I would think that if humankind could not develop a sense of purpose for its own existence, then pursuing any purpose for an expanding universe is comical foolishness. I liken this dilemma to a pocket watch resting on a desktop. Assume the watch spring is tightly wound; it is highly intelligent. Could the watch spring ever figure out its own purpose? Would it ever know the purpose of its parts as a ticking timepiece before it stops? Incidentally, Matthew Alper is an avowed atheist.
In The Mind of God, Paul Davies (Professor of Mathematical Physics) initially agrees somewhat with Alper. Davies believes that our mental powers “… are presumably determined by biological evolution.” Accordingly, the scientific quest Davies argues, to seek the structure of the atom, to hunt the law of gravity, to determine the laws of electromagnetism, must be traced back to some “… highly special, cosmic initial conditions.”
Although he proposes that these initial conditions involved the exploding Big Bang singularity, like many philosophic thinkers including Alpert, Davies seems to suggest that the universe might have just popped into existence. He explains that nuclear particles act differently from the material of our everyday world. At the subatomic level, physicists have shown that particles regularly pop in and out of being.
Since they race at unbelievably fast speeds, only at the instant when they are measured do these particles appear to have being. Left in their natural state, merely the speed or energy waves/strings of these possible particles can be measured. Akin to them, the Big Bang singularity could just as easily pop in or out of existence.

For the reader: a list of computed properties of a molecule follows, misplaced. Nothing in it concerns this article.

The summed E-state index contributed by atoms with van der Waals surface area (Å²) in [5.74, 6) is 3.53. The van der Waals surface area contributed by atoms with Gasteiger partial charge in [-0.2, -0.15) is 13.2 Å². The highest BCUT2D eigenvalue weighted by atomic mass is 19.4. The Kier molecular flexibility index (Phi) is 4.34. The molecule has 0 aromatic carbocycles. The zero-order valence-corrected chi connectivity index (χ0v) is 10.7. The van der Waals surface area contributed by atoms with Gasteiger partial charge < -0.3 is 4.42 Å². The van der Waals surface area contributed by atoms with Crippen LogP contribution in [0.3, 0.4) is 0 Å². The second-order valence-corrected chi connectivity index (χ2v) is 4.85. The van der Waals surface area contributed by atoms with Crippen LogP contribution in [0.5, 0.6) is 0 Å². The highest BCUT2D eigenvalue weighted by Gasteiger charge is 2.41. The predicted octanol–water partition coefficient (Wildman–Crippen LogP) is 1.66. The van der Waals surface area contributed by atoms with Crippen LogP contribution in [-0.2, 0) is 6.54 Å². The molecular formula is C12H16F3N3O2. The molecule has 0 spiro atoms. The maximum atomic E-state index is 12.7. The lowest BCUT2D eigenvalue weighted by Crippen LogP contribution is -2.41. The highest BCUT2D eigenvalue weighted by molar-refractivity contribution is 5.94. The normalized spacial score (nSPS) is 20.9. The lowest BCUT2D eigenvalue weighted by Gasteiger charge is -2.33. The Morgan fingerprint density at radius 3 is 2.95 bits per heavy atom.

Yet Davies believes all reality is following certain laws which scientists keep uncovering. He believes these laws are actually out there governing the universe; they are not mere concessions scientists statistically generate to explain reality. These laws are framed as mathematical relationships so Davies would insist math itself is a reality much like Plato's Universals. It exists as the bona fide language of the natural world.
However, in spite of science’s inability to answer the final questions: Why? What is the purpose of existence? Davies believes we are linked to a real supernatural dimension which will forever be beyond our capacity to comprehend, much like the “intelligent” mainspring of the pocket watch mentioned above. Yes, “We have cracked part of the cosmic code,” but Science can only go so far and then as conscious, self-aware beings, we must embrace the metaphysical mystery for what it is.
At the present time, my own thinking would align more with Davies than Alper. Some basic instinct urges me to question my being, maybe neurotically so. I find it difficult to believe that a life of the mind arose strictly by accident and evolutionary adaptation from an explosive singularity some 13-15 billion years ago.
There is more to me and my mind than the sum of my physical parts; there is more to the universe than the sum of all its particles. Although I may never find it, I believe I have a purpose. Some people, especially in the East, I think, might call this obsessive search: the path to the Ultimate. I wonder …
Powered by Sidelines
"I am," I cried.
"I am," said I;
"And I am lost, and I can't even say why … (Neil Diamond)